Yesterday, Texas lawmakers in the state house passed a 142-page measure in special session that could drastically change how 6.6 million Texans benefiting from Medicare, Medicaid, and SCHIP programs receive their care. The bill — which includes two controversial amendments that have yet to be adopted by the state Senate — strongly mirror the reforms offered in Rep. Paul Ryan’s (R-WI) budget, but would have to be approved by the federal government:
— Convert Medicaid into a block grant: The state will apply for a waiver that would convert the existing Medicaid financing structure — under which the federal government reimburses Texas for a certain percentage of its Medicaid spending — into a capped block grant that would increase only for population and the general rate of inflation, not medical inflation.
— Privatize Medicare: Texas would enter a compact that would exempt the state from the federal eligibility and benefit rules in the Medicaid program and from all Medicare rules, allowing lawmakers to “possibly sweep Texas seniors on Medicare into private health insurance policies.”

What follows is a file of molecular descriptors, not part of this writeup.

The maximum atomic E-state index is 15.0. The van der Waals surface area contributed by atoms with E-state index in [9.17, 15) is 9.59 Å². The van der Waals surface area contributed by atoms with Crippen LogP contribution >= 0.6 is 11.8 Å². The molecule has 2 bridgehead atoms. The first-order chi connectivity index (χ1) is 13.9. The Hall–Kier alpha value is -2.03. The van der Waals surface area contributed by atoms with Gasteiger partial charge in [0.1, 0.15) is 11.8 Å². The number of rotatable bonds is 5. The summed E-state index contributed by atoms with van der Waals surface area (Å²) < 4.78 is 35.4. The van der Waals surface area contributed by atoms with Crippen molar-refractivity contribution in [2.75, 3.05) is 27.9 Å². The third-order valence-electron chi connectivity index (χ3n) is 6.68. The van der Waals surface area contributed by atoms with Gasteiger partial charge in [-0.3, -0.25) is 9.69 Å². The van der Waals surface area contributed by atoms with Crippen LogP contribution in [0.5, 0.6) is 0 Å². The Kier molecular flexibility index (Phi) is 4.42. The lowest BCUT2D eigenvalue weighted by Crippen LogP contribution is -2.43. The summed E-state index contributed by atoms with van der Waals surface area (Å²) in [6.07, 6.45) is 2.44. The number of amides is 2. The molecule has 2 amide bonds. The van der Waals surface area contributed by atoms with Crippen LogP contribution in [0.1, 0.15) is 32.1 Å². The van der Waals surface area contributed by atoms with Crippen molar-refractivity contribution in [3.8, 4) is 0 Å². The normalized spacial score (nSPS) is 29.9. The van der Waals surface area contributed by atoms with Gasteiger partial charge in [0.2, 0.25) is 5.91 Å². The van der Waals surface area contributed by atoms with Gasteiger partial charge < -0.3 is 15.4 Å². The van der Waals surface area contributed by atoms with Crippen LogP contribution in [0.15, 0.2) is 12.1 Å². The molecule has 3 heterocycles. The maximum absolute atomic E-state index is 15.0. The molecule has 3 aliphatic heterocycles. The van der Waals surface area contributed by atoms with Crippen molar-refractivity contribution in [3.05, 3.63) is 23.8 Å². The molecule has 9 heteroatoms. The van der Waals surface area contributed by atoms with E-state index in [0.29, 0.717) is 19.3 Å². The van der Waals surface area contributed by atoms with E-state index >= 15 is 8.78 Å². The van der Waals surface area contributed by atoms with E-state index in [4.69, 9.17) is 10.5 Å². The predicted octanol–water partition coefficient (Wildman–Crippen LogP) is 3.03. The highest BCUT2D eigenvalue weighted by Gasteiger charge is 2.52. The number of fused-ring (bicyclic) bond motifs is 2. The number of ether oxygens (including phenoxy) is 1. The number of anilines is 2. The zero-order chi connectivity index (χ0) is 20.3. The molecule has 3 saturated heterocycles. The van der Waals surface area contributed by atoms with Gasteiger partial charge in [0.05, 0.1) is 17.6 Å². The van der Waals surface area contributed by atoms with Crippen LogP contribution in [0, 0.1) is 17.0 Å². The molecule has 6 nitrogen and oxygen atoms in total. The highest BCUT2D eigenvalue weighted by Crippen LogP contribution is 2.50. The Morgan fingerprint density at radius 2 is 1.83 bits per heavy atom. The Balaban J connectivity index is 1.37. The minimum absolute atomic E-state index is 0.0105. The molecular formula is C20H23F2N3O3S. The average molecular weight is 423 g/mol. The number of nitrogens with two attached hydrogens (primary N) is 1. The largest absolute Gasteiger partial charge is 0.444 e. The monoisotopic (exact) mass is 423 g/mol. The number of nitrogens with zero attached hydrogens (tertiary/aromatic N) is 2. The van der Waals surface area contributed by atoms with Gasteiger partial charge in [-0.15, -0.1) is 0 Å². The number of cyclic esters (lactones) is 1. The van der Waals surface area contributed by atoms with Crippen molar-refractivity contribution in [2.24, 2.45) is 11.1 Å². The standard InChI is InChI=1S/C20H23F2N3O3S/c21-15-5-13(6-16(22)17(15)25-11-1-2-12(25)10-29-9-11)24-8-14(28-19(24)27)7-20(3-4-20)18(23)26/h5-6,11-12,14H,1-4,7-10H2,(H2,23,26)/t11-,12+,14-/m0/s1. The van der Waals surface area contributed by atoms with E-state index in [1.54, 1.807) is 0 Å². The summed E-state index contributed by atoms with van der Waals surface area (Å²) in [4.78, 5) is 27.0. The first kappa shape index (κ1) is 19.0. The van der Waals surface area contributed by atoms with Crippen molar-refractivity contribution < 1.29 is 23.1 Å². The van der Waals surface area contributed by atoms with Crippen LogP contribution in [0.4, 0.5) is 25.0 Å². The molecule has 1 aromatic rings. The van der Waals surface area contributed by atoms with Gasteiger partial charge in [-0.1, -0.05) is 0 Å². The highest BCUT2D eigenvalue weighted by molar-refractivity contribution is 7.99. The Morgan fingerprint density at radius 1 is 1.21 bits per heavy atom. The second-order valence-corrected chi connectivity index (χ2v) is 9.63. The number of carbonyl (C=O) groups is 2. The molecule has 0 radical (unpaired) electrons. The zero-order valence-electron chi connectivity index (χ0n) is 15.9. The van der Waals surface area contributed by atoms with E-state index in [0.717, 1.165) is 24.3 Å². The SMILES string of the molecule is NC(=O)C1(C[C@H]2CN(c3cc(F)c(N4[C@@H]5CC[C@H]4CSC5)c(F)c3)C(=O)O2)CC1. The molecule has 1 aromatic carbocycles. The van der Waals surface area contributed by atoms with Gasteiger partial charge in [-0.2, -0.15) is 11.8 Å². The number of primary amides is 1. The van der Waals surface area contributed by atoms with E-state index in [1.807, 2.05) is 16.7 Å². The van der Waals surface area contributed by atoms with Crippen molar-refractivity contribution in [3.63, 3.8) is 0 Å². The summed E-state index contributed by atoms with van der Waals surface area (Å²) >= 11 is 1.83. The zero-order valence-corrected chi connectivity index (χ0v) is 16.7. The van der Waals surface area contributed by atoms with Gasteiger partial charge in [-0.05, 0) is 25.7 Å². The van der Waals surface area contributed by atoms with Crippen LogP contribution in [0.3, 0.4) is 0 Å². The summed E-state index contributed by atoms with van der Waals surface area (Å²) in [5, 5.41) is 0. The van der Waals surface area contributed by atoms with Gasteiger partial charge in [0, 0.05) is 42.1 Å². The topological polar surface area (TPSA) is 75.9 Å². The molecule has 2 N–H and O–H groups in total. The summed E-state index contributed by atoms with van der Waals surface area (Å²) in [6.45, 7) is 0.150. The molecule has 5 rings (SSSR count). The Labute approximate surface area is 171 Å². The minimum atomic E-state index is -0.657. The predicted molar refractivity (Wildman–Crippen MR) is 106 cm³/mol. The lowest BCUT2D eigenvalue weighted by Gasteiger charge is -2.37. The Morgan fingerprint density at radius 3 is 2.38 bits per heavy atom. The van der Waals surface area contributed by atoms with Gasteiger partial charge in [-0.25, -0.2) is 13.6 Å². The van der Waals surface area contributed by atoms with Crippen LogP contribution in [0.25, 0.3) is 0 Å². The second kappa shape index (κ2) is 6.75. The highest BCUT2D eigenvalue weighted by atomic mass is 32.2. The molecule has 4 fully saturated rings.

State medical providers are already raising concerns, arguing “the proposals are too vague about what would happen to existing services and eligibility rules” and that it could lead the state to lower its rock-bottom reimbursement rates. The medical groups note that the proposals would bring less federal dollars into the state and prevent Texas from receiving more funds during economic downturns. “Only federal stimulus money balanced the Medicaid budget two years ago, and lawmakers this year have punted a $4.8 billion Medicaid IOU to 2013,” they say.
But Rep. Lois Kolkhorst (R), who sponsored the measures, promised that the state would be able to use “innovation” to stretch the more limited federal contribution. She did not provide any further details. A recent analysis of the effects of the GOP’s budget on the states from the Kaiser Family Foundation concluded that Texas could lose 38.4 percent of its federal dollars and may have to cut enrollment in Medicaid by up to 52 percent.
Last year, Gov. Rick Perry (R-TX) suggested that Texas may opt out of the Medicaid program entirely, but walked back the idea after a state report concluded that 2.6 million Texans would be left uninsured. Texas currently has the highest uninsurance rate in the nation.